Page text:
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Neuter (Castration) in Cats



Castration is the medical term for neutering a male cat. Castration can be performed at any age, but is best performed on kittens and young cats. The surgery can be performed at an early age without any noticeable side effects. At Cat Hospital of Chicago, we normally recommend that the surgery be performed between 3-6 months of age.

Why is it important to neuter your cat? Pet overpopulation is a serious problem. A male cat can impregnate numerous female cats; and female cats can subsequently give birth to multiple litters in one season. In addition to pet overpopulation issues, there are also medical and behavioral reasons why your male cat should be neutered. Intact male cats run an increased risk of testicular tumors and infections. Additionally, intact male cats are more likely to mark their territory by spraying urine in places that include the inside of your house. Most of us find the strong odor of tomcat urine almost unbearable, and it is nearly impossible to eliminate it completely out of carpets and furniture. Male cats that are neutered are likely to roam less, and therefore have a reduced risk of being hit by a car, getting into cat fights that can transmit viral infections, and being a nuisance to the neighborhood. A neutered cat is likely to live a longer and healthier life, especially if he is kept indoors.

Castration Technique

  1. The cat is received by the hospital staff and is examined by the veterinarian. Pre-operative lab work, if not already done, is performed at this time.
  2. A pre-anesthetic tranquilizer/analgesic (pain) injection is administered and the cat is placed into a hospital cage with a "kitty condo."
  3. After the tranquilizer/pain injection takes effect, general anesthesia with gas anesthetic is induced. (Some veterinarians prefer using injectable anesthetics when performing cat neuters. Both gas and injectable anesthetics are acceptable. However, gas anesthetics, although more expensive, provide a deeper and more even plane of anesthesia vs. the injectable anesthetics commonly used in veterinary medicine. Additionally, the immediate post-operative recovery period is much shorter and much smoother for the cat with gas anesthesia versus the cat who has had injectable anesthesia).
  4. An endotracheal tube (or breathing tube) is placed into the cat's windpipe and gas anesthesia is administered.
  5. Anesthetic monitoring devices are attached to the cat in order to ensure his safety during the surgery. These include continual measurement/monitoring of EKG, heart rate, body temperature, oxygen saturation of red blood cells, efficacy of ventilation, and blood pressure. Monitoring these parameters is all done non-invasively, and is a major factor in helping the doctors to assess cardiac and respiratory function under anesthesia. Obviously, we are also very aware of the patient's breathing, gum color, heart sounds, depth of anesthesia, etc., independent of all the equipment to which the cat is attached. Additionally, because low body temperature can adversely affect these parameters, and thus the overall safety of anesthesia, we also make use of a pediatric Baer Hugger warming blanket (just as is used in human hospitals for children) for all anesthetized patients. We also apply infant "booties" to our patient's paws in order to further aid in heat retention. We have found that the majority of our patients remain normothermic (normal body temperature) with these preventive measures being taken.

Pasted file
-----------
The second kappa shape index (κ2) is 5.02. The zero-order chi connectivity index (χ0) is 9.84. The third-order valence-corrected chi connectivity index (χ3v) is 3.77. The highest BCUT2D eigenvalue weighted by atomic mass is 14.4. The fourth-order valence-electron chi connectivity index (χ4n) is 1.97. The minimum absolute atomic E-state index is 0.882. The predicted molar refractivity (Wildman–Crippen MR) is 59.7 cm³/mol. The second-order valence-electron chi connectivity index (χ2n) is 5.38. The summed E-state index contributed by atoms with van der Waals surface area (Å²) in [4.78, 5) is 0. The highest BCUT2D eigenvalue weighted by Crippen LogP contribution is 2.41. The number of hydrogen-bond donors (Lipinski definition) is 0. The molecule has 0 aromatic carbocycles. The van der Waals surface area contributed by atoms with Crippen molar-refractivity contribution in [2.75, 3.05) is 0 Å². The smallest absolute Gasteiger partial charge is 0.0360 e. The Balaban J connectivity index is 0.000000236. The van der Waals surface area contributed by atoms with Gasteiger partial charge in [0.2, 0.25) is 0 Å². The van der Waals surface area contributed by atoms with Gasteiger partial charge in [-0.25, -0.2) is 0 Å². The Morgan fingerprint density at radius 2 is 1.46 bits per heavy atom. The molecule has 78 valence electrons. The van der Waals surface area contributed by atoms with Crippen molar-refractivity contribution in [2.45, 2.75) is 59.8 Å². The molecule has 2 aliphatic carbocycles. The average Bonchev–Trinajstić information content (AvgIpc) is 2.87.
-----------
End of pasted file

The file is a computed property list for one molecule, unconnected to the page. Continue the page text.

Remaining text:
6. The hair is gently "plucked" from the scrotum.
  7. The cat is moved from the "surgical prep" area to the surgical suite.
  8. The scrotal sacs are scrubbed several times with an antiseptic solution.
  9. Sterile surgical instruments are placed on the instrument tray in the surgery suite.
  10. The veterinarian then performs the surgery while a technician maintains the anesthesia and monitors the patient throughout the procedure.
  11. Using our surgical laser, an incision is made in each scrotal sac, so that the testicles are exposed. Once the testicles are exposed, their blood vessels are ligated (tied off); again using the surgical laser, the testicular tissue is severed from its vascular supply and removed. The scrotal sacs are cleaned (to remove laser "debris"). No sutures are applied, meaning no suture removal is necessary.
  12. The cat's anesthetic monitoring equipment is removed and he is awakened. He is monitored carefully as he recovers from the anesthesia.
  13. Cats are able to eat, and are offered food, within 15-30 minutes after being taken off the surgery table.

Cats castrated (neutered) at Cat Hospital of Chicago are discharged the same day of surgery.

It should also be noted that occasionally we see a cryptorchid male cat. "Cryptorchid" means that either one or both of the cat's testicles have not descended into the scrotal sac. In this case, the castration/neuter is a bit more complicated. Because the non-descended testicle is at increased risk for cancer, it is important that it be removed, as well as any normally descended testicle. The non-descended testicle may be located just under the skin in the groin area (necessitating only a small groin incision); alternatively, it may still be located in the abdomen, necessitating opening the abdomen in order to effectively remove the testicle. Obviously, the latter is a much more invasive and more major surgery. Fortunately, this is not a very common occurrence. Cats that have had cryptorchid surgery are discharged the same day of surgery also.



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